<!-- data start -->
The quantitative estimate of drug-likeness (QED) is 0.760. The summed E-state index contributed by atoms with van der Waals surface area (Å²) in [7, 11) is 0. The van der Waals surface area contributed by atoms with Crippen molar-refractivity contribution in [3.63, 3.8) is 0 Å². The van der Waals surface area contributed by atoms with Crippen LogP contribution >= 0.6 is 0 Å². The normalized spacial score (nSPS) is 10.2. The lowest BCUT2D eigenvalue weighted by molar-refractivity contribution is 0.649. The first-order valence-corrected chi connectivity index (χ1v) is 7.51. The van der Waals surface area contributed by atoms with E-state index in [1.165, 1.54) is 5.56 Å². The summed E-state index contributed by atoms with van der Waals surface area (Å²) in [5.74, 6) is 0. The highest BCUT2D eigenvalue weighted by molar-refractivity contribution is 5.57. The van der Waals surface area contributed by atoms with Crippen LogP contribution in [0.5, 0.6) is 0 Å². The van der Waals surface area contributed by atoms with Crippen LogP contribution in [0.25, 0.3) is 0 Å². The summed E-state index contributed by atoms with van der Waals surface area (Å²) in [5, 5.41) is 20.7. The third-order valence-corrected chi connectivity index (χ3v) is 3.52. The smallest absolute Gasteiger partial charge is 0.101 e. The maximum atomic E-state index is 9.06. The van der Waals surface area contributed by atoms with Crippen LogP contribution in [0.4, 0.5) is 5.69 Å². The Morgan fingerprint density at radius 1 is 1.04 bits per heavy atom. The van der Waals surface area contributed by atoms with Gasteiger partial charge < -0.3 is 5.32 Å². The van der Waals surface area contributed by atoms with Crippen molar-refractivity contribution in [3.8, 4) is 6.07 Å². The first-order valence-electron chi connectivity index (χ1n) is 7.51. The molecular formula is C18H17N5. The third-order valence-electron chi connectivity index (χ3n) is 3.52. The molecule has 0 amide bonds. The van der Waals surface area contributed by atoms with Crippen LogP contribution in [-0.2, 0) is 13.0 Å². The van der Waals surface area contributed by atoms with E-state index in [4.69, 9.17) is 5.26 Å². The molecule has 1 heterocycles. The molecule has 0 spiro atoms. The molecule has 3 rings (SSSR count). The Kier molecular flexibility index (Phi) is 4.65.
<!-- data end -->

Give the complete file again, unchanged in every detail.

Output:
The quantitative estimate of drug-likeness (QED) is 0.760. The summed E-state index contributed by atoms with van der Waals surface area (Å²) in [7, 11) is 0. The van der Waals surface area contributed by atoms with Crippen molar-refractivity contribution in [3.63, 3.8) is 0 Å². The van der Waals surface area contributed by atoms with Crippen LogP contribution >= 0.6 is 0 Å². The normalized spacial score (nSPS) is 10.2. The lowest BCUT2D eigenvalue weighted by molar-refractivity contribution is 0.649. The first-order valence-corrected chi connectivity index (χ1v) is 7.51. The van der Waals surface area contributed by atoms with E-state index in [1.165, 1.54) is 5.56 Å². The summed E-state index contributed by atoms with van der Waals surface area (Å²) in [5.74, 6) is 0. The highest BCUT2D eigenvalue weighted by molar-refractivity contribution is 5.57. The van der Waals surface area contributed by atoms with Crippen LogP contribution in [0.5, 0.6) is 0 Å². The van der Waals surface area contributed by atoms with Crippen LogP contribution in [0.25, 0.3) is 0 Å². The summed E-state index contributed by atoms with van der Waals surface area (Å²) in [5, 5.41) is 20.7. The third-order valence-corrected chi connectivity index (χ3v) is 3.52. The smallest absolute Gasteiger partial charge is 0.101 e. The maximum atomic E-state index is 9.06. The van der Waals surface area contributed by atoms with Crippen LogP contribution in [0.4, 0.5) is 5.69 Å². The Morgan fingerprint density at radius 1 is 1.04 bits per heavy atom. The van der Waals surface area contributed by atoms with Gasteiger partial charge < -0.3 is 5.32 Å². The van der Waals surface area contributed by atoms with Crippen molar-refractivity contribution in [3.8, 4) is 6.07 Å². The first-order valence-electron chi connectivity index (χ1n) is 7.51. The molecular formula is C18H17N5. The third-order valence-electron chi connectivity index (χ3n) is 3.52. The molecule has 0 amide bonds. The van der Waals surface area contributed by atoms with Crippen LogP contribution in [-0.2, 0) is 13.0 Å². The van der Waals surface area contributed by atoms with E-state index in [4.69, 9.17) is 5.26 Å². The molecule has 1 heterocycles. The molecule has 0 spiro atoms. The molecule has 3 rings (SSSR count). The Kier molecular flexibility index (Phi) is 4.65.